• by meerling (1487879) on Tuesday August 12, 2014 @12:32AM (#47652741)
    Since a stated reason of the copyright and patent systems are to encourage creation, how does letting someone collecting money off of one thing their entire life, much less after they are dead, encourage them to continue to do more work to keep getting their paycheck?
  • by ATMAvatar (648864) on Tuesday August 12, 2014 @12:57AM (#47652787) Journal
    Why should a copyright ever extend past the life of the author? For those 10 years you propose after the author dies, what additional works will that author create as a result of the additional copyright protection? And will zombie works be good enough to be worthy of copyright protection?
  • by silfen (3720385) on Tuesday August 12, 2014 @01:03AM (#47652799)

    Overall, I agree that patents don't help much with innovation. However, I think pharmaceutical patents, unlike most other patents, do, in fact, encourage innovation. The fact that they encourage the wrong kind of innovation (minor variations on existing drugs) is not a problem with patents per se, it's a problem with the costs and risks of FDA approval: it's much safer to develop a small variant of an existing drug than to develop a completely novel drug for untreatable diseases.

    Sorry, guys, you can't have it all: lots of innovation, safety, and low cost. Pick any two.

  • by GoodNewsJimDotCom (2244874) on Tuesday August 12, 2014 @01:14AM (#47652821)
    Well for great feats of man, more investment is required. Could Pixar have been kickstarted for ToyStory 1? I think they went to great lengths because there was more money to be made.

    I agree there should be a limit on copyrights, but it shouldn't be much more than 10 years. At this time, people can use your characters and such, but guess what, after 10 years of the public enjoying something, it is a part of their life too.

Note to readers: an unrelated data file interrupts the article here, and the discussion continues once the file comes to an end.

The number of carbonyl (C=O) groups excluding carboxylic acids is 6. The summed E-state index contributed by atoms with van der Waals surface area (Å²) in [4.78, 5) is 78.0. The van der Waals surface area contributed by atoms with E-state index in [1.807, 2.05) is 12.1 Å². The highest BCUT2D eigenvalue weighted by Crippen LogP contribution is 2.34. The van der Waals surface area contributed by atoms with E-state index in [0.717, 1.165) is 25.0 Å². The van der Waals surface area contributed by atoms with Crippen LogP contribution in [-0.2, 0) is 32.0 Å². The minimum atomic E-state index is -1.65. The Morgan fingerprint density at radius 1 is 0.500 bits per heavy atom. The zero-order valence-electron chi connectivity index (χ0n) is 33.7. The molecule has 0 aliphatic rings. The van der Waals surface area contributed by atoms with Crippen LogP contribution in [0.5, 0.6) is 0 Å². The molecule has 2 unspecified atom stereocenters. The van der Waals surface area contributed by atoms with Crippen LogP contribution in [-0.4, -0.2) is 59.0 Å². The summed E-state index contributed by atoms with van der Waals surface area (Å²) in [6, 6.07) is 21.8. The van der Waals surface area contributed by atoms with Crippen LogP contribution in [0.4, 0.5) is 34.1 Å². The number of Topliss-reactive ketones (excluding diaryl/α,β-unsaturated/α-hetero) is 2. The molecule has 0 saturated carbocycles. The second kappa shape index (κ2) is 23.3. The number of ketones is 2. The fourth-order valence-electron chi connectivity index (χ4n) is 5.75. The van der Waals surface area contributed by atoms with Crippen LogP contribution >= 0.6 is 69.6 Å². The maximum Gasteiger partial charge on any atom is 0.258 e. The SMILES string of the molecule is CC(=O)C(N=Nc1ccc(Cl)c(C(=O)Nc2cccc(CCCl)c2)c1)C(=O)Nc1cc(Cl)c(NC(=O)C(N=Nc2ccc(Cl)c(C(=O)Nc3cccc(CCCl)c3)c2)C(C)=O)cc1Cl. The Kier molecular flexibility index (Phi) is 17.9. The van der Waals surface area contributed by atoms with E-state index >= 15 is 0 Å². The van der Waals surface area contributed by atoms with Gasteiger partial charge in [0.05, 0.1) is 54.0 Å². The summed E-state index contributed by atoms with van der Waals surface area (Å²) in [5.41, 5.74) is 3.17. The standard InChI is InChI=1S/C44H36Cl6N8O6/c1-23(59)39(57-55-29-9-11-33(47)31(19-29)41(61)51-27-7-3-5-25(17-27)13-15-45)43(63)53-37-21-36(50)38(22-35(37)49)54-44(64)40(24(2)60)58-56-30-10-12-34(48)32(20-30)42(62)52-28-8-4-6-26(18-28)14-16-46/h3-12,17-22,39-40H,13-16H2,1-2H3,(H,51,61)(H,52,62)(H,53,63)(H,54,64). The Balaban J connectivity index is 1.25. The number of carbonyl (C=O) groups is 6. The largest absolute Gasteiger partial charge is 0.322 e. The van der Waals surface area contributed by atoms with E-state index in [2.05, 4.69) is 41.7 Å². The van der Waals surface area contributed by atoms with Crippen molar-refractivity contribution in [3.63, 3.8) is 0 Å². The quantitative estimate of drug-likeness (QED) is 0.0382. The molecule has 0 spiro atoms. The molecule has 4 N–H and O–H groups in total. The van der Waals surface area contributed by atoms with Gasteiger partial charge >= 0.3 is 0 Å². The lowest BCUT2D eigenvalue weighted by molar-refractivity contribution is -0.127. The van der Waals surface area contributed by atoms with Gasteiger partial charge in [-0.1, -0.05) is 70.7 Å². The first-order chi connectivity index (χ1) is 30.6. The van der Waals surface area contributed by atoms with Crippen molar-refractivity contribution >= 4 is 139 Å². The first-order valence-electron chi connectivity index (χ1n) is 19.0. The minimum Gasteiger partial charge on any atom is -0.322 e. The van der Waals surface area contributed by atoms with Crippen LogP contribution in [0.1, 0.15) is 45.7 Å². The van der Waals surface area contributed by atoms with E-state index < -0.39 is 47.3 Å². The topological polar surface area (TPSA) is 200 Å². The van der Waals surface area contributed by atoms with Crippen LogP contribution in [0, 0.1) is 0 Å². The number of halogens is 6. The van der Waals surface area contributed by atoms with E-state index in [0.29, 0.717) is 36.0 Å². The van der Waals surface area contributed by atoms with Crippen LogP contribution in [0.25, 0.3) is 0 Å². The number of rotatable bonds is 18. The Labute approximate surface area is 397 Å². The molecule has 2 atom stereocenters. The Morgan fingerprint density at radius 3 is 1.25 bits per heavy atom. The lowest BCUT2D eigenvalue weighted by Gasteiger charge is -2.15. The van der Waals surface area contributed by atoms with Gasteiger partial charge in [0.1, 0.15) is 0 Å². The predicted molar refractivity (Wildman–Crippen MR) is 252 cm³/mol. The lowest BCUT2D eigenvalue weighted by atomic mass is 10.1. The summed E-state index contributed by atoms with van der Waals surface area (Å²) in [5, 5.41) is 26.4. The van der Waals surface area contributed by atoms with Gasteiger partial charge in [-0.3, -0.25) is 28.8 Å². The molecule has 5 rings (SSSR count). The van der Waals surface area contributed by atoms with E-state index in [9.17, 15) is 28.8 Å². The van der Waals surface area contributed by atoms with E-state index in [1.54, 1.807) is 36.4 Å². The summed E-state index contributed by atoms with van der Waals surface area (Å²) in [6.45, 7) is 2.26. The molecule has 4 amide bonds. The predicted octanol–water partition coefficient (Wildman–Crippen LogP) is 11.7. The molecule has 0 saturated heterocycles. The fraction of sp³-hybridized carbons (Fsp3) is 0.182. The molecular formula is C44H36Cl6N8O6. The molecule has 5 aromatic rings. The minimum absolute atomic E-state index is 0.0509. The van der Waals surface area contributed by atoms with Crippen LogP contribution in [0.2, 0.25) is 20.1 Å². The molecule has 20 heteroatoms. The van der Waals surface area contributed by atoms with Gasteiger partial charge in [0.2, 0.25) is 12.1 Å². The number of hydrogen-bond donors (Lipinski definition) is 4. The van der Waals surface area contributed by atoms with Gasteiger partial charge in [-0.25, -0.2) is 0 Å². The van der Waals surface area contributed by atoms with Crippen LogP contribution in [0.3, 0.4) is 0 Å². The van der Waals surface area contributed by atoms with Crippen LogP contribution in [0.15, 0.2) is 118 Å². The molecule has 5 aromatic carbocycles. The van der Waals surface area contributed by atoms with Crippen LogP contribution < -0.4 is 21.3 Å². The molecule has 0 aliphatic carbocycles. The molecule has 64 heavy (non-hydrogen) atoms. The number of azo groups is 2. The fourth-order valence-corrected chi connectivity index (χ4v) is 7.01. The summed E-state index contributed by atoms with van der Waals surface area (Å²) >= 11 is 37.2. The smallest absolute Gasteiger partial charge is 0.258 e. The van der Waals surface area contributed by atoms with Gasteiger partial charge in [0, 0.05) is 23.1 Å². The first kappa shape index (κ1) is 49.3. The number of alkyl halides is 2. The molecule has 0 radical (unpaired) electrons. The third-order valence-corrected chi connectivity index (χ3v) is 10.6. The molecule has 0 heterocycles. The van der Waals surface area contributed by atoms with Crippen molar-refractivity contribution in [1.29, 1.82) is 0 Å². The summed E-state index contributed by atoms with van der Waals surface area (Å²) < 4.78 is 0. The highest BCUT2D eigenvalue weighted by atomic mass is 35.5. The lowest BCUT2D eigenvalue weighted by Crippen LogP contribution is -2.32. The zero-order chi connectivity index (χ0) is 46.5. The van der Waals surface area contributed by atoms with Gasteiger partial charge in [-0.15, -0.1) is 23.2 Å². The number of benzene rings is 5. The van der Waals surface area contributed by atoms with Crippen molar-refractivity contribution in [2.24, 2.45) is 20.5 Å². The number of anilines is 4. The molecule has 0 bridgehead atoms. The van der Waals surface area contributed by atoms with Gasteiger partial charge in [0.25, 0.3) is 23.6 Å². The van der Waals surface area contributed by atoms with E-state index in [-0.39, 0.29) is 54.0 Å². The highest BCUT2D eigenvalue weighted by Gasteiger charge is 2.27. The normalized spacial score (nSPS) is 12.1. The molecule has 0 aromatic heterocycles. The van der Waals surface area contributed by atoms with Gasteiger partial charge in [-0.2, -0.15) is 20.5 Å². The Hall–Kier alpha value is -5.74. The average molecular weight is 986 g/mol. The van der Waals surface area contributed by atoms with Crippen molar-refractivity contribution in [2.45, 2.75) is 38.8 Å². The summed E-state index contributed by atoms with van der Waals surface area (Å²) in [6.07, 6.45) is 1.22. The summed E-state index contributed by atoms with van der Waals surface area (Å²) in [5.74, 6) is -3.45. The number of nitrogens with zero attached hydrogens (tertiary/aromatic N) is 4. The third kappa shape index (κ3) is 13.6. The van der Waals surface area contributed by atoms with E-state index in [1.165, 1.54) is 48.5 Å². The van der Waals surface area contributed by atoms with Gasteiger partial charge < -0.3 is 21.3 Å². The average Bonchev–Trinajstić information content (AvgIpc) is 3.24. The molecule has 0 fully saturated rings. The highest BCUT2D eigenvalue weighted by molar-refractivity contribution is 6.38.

Finally, everyone remember radio? Radio was invented way before it was it actually became reality. Why? Because everyone had patents on different parts of the radio and they didn't want to collaborate. I hear it wasn't until around WWI that the government stepped in to be able to use it for the military.

    Anyone who thinks patents help the little guy haven't seen troll lawsuits smack little guys senseless. Anyone who thinks patents help the little guy haven't seen big corporations crush their competitors they perceive as a threat.
  • by rebelwarlock (1319465) on Tuesday August 12, 2014 @01:17AM (#47652827)
    Not a single death was reported. Hey, here's an idea: don't make your headlines misleading. Patents might not be my favorite thing in the world, but unless they are literally killing people, then this headline is horseshit. The Economist just got added to my blacklist for that. Good job, jackasses!
  • by Sarius64 (880298) on Tuesday August 12, 2014 @02:00AM (#47652963)
    OMG What will Capital Records and Disney do if they could only own their IPs for 10 years? Billionaires would starve and their kids would only have 15 lifetimes worth of money to inherit! Perish the thought!
  • by Anonymous Coward on Tuesday August 12, 2014 @06:59AM (#47653647)

    Revoking the copyright at the death of the author would create a reason to have the author killed.
    In fact it is retarded to have it connected to the authors death at all. It should be from the creation of the work or when it was made available to the public only.